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This text explanation is based on the video2, the <u>video1</u> is faster to understand so we advise you to watch the <u>video1</u> first, then watch the video2.
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== Links ==
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Video link1: [https://youtu.be/-Y0Ox0cnlL4 Synfig + Papagayo: Lipsync Tutorial]
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Video link2: [https://youtu.be/M1jl9F6k0BY Lipsync Tutorial - Synfig - Papagayo]
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Download Papagayo:
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* Windows and Linux: [http://morevnaproject.org/papagayo/ http://morevnaproject.org/papagayo/]
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* OSX: [http://my.smithmicro.com/papagayo.html http://my.smithmicro.com/papagayo.html]
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== Method2 (former) ==
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This is a small tutorial on how I do the lipsync. We will need an audio recorder (eg Audacity), the program Papagayo, a video editor (like Avidemux), a text editor (like gedit) and of course Synfig.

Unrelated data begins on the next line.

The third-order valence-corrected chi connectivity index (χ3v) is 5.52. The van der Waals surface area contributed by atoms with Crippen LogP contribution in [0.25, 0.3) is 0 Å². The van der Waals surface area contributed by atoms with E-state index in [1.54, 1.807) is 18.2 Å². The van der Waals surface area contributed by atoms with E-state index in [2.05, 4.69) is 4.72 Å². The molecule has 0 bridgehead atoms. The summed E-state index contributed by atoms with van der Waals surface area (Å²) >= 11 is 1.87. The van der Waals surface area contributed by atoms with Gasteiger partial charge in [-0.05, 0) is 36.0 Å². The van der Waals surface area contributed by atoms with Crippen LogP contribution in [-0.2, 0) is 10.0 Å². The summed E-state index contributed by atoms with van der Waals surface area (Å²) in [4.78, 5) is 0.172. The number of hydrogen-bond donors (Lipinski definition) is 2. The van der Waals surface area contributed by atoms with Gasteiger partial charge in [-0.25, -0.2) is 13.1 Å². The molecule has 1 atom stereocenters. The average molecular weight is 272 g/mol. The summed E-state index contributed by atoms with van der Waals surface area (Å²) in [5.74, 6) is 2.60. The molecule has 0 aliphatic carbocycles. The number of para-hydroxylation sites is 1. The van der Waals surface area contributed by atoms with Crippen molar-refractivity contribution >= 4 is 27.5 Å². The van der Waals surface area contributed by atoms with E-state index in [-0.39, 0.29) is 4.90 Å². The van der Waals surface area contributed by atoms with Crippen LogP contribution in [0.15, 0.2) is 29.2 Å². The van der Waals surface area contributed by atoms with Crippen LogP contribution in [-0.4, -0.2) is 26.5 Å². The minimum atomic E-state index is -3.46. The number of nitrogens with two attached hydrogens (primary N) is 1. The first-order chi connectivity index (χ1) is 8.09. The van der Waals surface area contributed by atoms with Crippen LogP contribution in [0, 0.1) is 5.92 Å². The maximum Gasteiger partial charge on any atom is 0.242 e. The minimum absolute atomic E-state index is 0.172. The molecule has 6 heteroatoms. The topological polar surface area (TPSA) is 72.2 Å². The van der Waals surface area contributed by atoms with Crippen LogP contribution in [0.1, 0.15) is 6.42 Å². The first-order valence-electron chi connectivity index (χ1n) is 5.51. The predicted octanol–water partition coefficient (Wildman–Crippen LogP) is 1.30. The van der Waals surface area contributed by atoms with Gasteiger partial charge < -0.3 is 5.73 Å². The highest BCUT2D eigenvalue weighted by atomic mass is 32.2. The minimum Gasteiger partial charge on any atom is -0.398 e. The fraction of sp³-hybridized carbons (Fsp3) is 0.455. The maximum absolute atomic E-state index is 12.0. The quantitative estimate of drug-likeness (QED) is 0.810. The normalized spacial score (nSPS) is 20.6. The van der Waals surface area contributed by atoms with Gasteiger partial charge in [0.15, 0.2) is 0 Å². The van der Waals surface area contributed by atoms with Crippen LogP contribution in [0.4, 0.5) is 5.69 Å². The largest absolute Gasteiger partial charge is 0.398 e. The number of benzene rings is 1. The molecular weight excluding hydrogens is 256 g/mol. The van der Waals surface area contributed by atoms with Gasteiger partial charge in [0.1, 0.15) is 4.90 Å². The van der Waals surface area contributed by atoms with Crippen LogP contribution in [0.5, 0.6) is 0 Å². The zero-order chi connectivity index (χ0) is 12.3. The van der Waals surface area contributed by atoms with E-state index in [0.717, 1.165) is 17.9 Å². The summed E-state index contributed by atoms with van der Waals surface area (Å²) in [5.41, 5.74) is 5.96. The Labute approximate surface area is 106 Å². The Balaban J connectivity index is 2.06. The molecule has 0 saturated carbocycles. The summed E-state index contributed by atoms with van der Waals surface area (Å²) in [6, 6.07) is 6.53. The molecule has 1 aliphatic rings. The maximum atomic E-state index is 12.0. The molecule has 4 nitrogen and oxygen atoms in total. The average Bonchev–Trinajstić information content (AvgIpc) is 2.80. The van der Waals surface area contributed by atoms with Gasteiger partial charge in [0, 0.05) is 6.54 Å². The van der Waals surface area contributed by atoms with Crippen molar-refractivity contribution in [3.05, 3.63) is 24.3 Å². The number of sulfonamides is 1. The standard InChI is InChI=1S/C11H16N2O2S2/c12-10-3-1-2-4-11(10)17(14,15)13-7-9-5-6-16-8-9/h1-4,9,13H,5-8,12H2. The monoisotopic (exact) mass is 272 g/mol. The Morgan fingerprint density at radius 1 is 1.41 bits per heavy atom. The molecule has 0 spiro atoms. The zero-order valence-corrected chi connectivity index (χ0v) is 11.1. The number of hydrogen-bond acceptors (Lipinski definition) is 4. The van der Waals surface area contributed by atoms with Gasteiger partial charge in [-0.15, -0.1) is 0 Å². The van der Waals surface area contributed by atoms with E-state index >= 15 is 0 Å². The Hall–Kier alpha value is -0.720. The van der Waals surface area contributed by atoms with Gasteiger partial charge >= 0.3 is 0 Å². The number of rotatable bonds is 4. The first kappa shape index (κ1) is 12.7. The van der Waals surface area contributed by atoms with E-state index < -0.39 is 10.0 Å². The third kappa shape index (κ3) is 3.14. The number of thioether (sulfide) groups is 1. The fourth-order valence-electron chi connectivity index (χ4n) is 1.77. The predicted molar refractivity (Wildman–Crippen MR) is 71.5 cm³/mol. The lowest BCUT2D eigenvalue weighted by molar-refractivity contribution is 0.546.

This is a small tutorial on how I do the lipsync. We will need an audio recorder (eg Audacity), the program Papagayo, a video editor (like Avidemux), a text editor (like gedit) and of course Synfig.
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I hope it can help you.
 
I hope it can help you.
 
== Links ==
 
 
Video link: [https://youtu.be/-Y0Ox0cnlL4 Synfig + Papagayo: Lipsync Tutorial]
 
 
 
Download Papagayo:
 
* Windows and Linux: [http://morevnaproject.org/papagayo/ http://morevnaproject.org/papagayo/]
 
* OSX: [http://my.smithmicro.com/papagayo.html http://my.smithmicro.com/papagayo.html]
 

Latest revision as of 18:47, 14 January 2020

Languages Language: 

English • español • français



Method1 (recent)

It is important to stress from the start that the explanation of method1, so the text below was made by watching the video, and then adding the comments, so it is highly recommended to start by watching video1 and then video2.